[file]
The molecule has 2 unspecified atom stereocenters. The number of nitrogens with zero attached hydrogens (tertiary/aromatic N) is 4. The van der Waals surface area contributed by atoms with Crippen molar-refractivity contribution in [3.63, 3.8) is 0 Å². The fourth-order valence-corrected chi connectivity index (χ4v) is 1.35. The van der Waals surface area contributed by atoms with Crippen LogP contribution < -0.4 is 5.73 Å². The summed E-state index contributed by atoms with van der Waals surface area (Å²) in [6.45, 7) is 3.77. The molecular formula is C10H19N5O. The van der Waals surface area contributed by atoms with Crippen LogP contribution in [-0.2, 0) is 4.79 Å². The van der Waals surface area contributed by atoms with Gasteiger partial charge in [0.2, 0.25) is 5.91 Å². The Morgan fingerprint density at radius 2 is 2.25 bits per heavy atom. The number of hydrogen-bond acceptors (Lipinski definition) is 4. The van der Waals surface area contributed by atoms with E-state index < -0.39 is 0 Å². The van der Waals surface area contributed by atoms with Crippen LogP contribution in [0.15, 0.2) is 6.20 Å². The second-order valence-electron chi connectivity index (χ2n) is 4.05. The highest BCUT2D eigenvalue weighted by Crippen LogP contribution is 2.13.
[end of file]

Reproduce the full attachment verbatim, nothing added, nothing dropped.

The molecule has 2 unspecified atom stereocenters. The number of nitrogens with zero attached hydrogens (tertiary/aromatic N) is 4. The van der Waals surface area contributed by atoms with Crippen molar-refractivity contribution in [3.63, 3.8) is 0 Å². The fourth-order valence-corrected chi connectivity index (χ4v) is 1.35. The van der Waals surface area contributed by atoms with Crippen LogP contribution < -0.4 is 5.73 Å². The summed E-state index contributed by atoms with van der Waals surface area (Å²) in [6.45, 7) is 3.77. The molecular formula is C10H19N5O. The van der Waals surface area contributed by atoms with Crippen LogP contribution in [-0.2, 0) is 4.79 Å². The van der Waals surface area contributed by atoms with Gasteiger partial charge in [0.2, 0.25) is 5.91 Å². The Morgan fingerprint density at radius 2 is 2.25 bits per heavy atom. The number of hydrogen-bond acceptors (Lipinski definition) is 4. The van der Waals surface area contributed by atoms with E-state index < -0.39 is 0 Å². The van der Waals surface area contributed by atoms with Crippen LogP contribution in [0.15, 0.2) is 6.20 Å². The second-order valence-electron chi connectivity index (χ2n) is 4.05. The highest BCUT2D eigenvalue weighted by Crippen LogP contribution is 2.13.